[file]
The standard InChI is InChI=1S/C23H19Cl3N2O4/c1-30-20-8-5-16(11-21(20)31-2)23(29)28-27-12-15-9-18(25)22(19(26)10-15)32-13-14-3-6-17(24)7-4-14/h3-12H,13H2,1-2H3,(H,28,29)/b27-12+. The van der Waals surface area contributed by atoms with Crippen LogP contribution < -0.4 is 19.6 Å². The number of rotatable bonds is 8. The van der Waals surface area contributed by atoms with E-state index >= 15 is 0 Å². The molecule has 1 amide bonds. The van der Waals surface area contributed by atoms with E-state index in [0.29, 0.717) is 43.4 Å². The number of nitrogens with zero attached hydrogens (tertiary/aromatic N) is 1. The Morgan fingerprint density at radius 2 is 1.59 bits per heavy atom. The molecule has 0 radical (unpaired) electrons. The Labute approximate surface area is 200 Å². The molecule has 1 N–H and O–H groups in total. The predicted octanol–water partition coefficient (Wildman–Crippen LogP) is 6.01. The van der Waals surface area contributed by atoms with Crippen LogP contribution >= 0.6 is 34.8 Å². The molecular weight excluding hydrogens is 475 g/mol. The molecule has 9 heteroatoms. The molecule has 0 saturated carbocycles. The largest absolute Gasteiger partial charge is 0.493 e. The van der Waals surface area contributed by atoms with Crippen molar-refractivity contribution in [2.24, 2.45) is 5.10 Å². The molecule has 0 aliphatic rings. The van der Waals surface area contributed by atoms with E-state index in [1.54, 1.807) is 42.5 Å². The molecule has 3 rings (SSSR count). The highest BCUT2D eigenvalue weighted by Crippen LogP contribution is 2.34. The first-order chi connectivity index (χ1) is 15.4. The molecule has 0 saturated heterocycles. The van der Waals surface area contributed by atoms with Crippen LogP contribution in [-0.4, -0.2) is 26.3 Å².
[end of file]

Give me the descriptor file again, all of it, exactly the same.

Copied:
The standard InChI is InChI=1S/C23H19Cl3N2O4/c1-30-20-8-5-16(11-21(20)31-2)23(29)28-27-12-15-9-18(25)22(19(26)10-15)32-13-14-3-6-17(24)7-4-14/h3-12H,13H2,1-2H3,(H,28,29)/b27-12+. The van der Waals surface area contributed by atoms with Crippen LogP contribution < -0.4 is 19.6 Å². The number of rotatable bonds is 8. The van der Waals surface area contributed by atoms with E-state index >= 15 is 0 Å². The molecule has 1 amide bonds. The van der Waals surface area contributed by atoms with E-state index in [0.29, 0.717) is 43.4 Å². The number of nitrogens with zero attached hydrogens (tertiary/aromatic N) is 1. The Morgan fingerprint density at radius 2 is 1.59 bits per heavy atom. The molecule has 0 radical (unpaired) electrons. The Labute approximate surface area is 200 Å². The molecule has 1 N–H and O–H groups in total. The predicted octanol–water partition coefficient (Wildman–Crippen LogP) is 6.01. The van der Waals surface area contributed by atoms with Crippen LogP contribution >= 0.6 is 34.8 Å². The molecular weight excluding hydrogens is 475 g/mol. The molecule has 9 heteroatoms. The molecule has 0 saturated carbocycles. The largest absolute Gasteiger partial charge is 0.493 e. The van der Waals surface area contributed by atoms with Crippen molar-refractivity contribution in [2.24, 2.45) is 5.10 Å². The molecule has 0 aliphatic rings. The van der Waals surface area contributed by atoms with E-state index in [1.54, 1.807) is 42.5 Å². The molecule has 3 rings (SSSR count). The highest BCUT2D eigenvalue weighted by Crippen LogP contribution is 2.34. The first-order chi connectivity index (χ1) is 15.4. The molecule has 0 saturated heterocycles. The van der Waals surface area contributed by atoms with Crippen LogP contribution in [-0.4, -0.2) is 26.3 Å².